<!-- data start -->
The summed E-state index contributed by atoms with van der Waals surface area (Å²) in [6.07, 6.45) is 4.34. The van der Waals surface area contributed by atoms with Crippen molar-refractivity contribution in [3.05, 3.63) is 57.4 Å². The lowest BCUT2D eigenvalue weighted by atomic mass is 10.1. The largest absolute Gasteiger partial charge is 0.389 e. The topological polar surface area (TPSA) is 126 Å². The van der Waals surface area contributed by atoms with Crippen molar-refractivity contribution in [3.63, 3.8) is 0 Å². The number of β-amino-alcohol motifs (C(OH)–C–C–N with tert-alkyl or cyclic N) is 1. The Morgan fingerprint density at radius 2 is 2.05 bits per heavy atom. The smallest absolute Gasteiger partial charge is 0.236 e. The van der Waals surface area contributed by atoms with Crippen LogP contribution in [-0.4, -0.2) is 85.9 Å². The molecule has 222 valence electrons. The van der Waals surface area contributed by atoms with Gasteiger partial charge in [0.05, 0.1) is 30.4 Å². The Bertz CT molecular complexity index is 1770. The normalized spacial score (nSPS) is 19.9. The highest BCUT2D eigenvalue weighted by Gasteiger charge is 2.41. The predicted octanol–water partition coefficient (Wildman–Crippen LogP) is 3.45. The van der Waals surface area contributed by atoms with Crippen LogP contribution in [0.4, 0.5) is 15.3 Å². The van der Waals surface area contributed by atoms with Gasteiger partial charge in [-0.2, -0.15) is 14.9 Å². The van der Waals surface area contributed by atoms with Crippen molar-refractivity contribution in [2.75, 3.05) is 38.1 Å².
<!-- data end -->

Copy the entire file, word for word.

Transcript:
The summed E-state index contributed by atoms with van der Waals surface area (Å²) in [6.07, 6.45) is 4.34. The van der Waals surface area contributed by atoms with Crippen molar-refractivity contribution in [3.05, 3.63) is 57.4 Å². The lowest BCUT2D eigenvalue weighted by atomic mass is 10.1. The largest absolute Gasteiger partial charge is 0.389 e. The topological polar surface area (TPSA) is 126 Å². The van der Waals surface area contributed by atoms with Crippen molar-refractivity contribution in [3.63, 3.8) is 0 Å². The number of β-amino-alcohol motifs (C(OH)–C–C–N with tert-alkyl or cyclic N) is 1. The Morgan fingerprint density at radius 2 is 2.05 bits per heavy atom. The smallest absolute Gasteiger partial charge is 0.236 e. The van der Waals surface area contributed by atoms with Crippen LogP contribution in [-0.4, -0.2) is 85.9 Å². The molecule has 222 valence electrons. The van der Waals surface area contributed by atoms with Gasteiger partial charge in [0.05, 0.1) is 30.4 Å². The Bertz CT molecular complexity index is 1770. The normalized spacial score (nSPS) is 19.9. The highest BCUT2D eigenvalue weighted by Gasteiger charge is 2.41. The predicted octanol–water partition coefficient (Wildman–Crippen LogP) is 3.45. The van der Waals surface area contributed by atoms with Crippen LogP contribution in [0.4, 0.5) is 15.3 Å². The van der Waals surface area contributed by atoms with Gasteiger partial charge in [-0.2, -0.15) is 14.9 Å². The van der Waals surface area contributed by atoms with Crippen molar-refractivity contribution in [2.75, 3.05) is 38.1 Å².